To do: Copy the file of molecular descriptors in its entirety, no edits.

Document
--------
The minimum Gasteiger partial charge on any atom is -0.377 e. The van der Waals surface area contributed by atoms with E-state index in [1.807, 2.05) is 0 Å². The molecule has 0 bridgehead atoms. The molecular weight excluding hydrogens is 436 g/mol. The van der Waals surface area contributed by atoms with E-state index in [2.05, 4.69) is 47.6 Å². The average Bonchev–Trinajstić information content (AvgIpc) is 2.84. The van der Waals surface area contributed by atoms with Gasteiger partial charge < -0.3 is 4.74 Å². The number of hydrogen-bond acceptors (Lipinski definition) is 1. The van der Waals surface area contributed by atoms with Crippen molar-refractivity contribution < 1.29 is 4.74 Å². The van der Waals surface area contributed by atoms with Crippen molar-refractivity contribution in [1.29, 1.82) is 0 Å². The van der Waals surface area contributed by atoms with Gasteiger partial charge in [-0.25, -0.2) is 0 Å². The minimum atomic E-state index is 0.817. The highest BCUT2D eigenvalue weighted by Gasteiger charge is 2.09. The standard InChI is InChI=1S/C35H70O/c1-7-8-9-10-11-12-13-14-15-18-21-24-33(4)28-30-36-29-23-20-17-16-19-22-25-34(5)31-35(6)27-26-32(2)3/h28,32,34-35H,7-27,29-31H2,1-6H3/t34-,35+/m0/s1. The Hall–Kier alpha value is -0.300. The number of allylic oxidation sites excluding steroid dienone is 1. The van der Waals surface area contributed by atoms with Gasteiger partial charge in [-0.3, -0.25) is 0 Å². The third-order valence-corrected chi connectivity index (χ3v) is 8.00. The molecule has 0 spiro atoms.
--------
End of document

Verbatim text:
The minimum Gasteiger partial charge on any atom is -0.377 e. The van der Waals surface area contributed by atoms with E-state index in [1.807, 2.05) is 0 Å². The molecule has 0 bridgehead atoms. The molecular weight excluding hydrogens is 436 g/mol. The van der Waals surface area contributed by atoms with E-state index in [2.05, 4.69) is 47.6 Å². The average Bonchev–Trinajstić information content (AvgIpc) is 2.84. The van der Waals surface area contributed by atoms with Gasteiger partial charge < -0.3 is 4.74 Å². The number of hydrogen-bond acceptors (Lipinski definition) is 1. The van der Waals surface area contributed by atoms with Crippen molar-refractivity contribution < 1.29 is 4.74 Å². The van der Waals surface area contributed by atoms with Crippen molar-refractivity contribution in [1.29, 1.82) is 0 Å². The van der Waals surface area contributed by atoms with Gasteiger partial charge in [-0.25, -0.2) is 0 Å². The minimum atomic E-state index is 0.817. The highest BCUT2D eigenvalue weighted by Gasteiger charge is 2.09. The standard InChI is InChI=1S/C35H70O/c1-7-8-9-10-11-12-13-14-15-18-21-24-33(4)28-30-36-29-23-20-17-16-19-22-25-34(5)31-35(6)27-26-32(2)3/h28,32,34-35H,7-27,29-31H2,1-6H3/t34-,35+/m0/s1. The Hall–Kier alpha value is -0.300. The number of allylic oxidation sites excluding steroid dienone is 1. The van der Waals surface area contributed by atoms with Gasteiger partial charge in [-0.3, -0.25) is 0 Å². The third-order valence-corrected chi connectivity index (χ3v) is 8.00. The molecule has 0 spiro atoms.